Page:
In today’s business world, where the large majority of the work is knowledge work, each day can be different and challenging in its own way. Constant change means that most employees are dealing with simultaneous projects, shifting priorities, complex problems, lots of demands, and a never-ending stream of disruptions and distractions.
It’s not just a challenge to stay focused in this environment; it’s hard to stay motivated and engaged. In fact, recent research by Bersin by Deloitte attributes low employee engagement levels to the overwhelmed employee.
But removing all the stressors—or even all the distractions—of today’s work environment isn’t realistic. For some, it may not even be helpful. When it comes to what motivates people, everyone is unique, and that singular motivation comes from within.
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So it’s not the manager’s job to motivate employees. But it is the manager’s job to unleash their inner motivation. By understanding how your employees prefer to think, you can pick up some valuable clues about what will motivate them.
That’s because the way people think and process information affects not just how they go about their work but also the kind of work that stimulates them and the kind of conditions they work best in. When you understand how your employees think, you’ll have a better understanding of what they need to feel fulfilled, engaged and motivated to give it their all, even when the pressure’s on.
Here’s a closer look at what each of the four thinking preferences of the Whole Brain® Model needs and how you can begin to unleash the inner motivation of different thinkers on your team.
Needs accuracy, data, clarity of purpose, logical and rational basis for doing something
Ideas for unleashing inner motivation in the A quadrant:
- Ask for input on breaking down and solving complex challenges.
- Focus on the bottom-line impact of decisions, backed up by facts.
- Allow opportunities for thinking critically and taking decisive action, and provide access to necessary data, technology, research and tools.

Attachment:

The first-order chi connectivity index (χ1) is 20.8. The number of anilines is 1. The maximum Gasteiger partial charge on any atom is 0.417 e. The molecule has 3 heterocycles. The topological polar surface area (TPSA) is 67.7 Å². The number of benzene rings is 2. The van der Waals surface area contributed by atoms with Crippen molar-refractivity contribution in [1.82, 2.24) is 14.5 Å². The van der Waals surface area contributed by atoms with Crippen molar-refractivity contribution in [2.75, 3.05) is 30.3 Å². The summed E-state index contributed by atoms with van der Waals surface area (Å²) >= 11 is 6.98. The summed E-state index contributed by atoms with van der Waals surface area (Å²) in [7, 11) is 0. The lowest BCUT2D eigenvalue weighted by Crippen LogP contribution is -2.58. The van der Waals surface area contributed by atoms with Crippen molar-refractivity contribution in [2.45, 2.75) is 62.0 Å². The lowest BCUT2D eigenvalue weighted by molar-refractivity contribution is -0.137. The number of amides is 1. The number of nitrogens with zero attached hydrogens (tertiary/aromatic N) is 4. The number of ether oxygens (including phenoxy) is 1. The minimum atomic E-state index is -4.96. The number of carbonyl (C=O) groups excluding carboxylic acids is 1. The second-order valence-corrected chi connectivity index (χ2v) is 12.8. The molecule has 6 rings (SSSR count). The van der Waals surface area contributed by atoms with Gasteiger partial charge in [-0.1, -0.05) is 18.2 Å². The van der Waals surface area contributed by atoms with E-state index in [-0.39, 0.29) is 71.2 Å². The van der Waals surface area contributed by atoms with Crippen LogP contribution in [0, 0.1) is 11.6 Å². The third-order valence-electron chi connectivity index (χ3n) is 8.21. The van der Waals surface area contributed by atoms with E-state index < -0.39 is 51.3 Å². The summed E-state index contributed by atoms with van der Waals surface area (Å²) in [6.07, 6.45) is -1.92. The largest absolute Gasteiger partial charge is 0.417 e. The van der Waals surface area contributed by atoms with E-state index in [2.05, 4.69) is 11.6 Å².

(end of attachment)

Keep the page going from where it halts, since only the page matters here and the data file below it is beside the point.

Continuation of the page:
- Be clear about goals, accountabilities and purpose.
Needs order, structure, safety, rules, details, well-articulated plans, consistency
Ideas for unleashing inner motivation in the B quadrant:
- Ask for input on how to implement and execute on critical strategies in the midst of chaos or tight deadlines.
- Focus on the ethics, risk management and quality impact of decisions.
- Allow opportunities for self-management and singularity of focus.
- Be clear about agendas, timeframes and expectations.
Needs to “talk it out,” collaborate, express ideas, teach others, understand the human impact
Ideas for unleashing inner motivation in the C quadrant:
- Ask for input on improving trust, relationships and customer value.
- Focus on values and the human impact of decisions.
- Allow opportunities for connection and collaboration (e.g., video-enabled virtual meetings, communication tools like Slack, etc.) — especially important for those working virtually.
- Check in regularly and ask for feedback/”pulse checks.”
Needs flexibility, simultaneity, creativity, non-structured environment, opportunity to experiment and take risks, understanding of the big picture
Ideas for unleashing inner motivation in the D quadrant:
- Ask for input on ways to challenge the status quo and come up with breakthrough solutions.
- Focus on context and long-term, strategic impact of decisions.
- Allow opportunities for thinking creatively, trying out lots of different ideas and learning from failures, and provide the freedom to experiment.
- Use metaphors and “paint a picture” of your vision of the future.
No matter how someone prefers to think, each of us becomes more motivated when we’re able to spend more time on the work that most stimulates us and when we have a say over how that work gets done.
Now that you better understand what motivates people, take the next step in developing the next generation of leaders.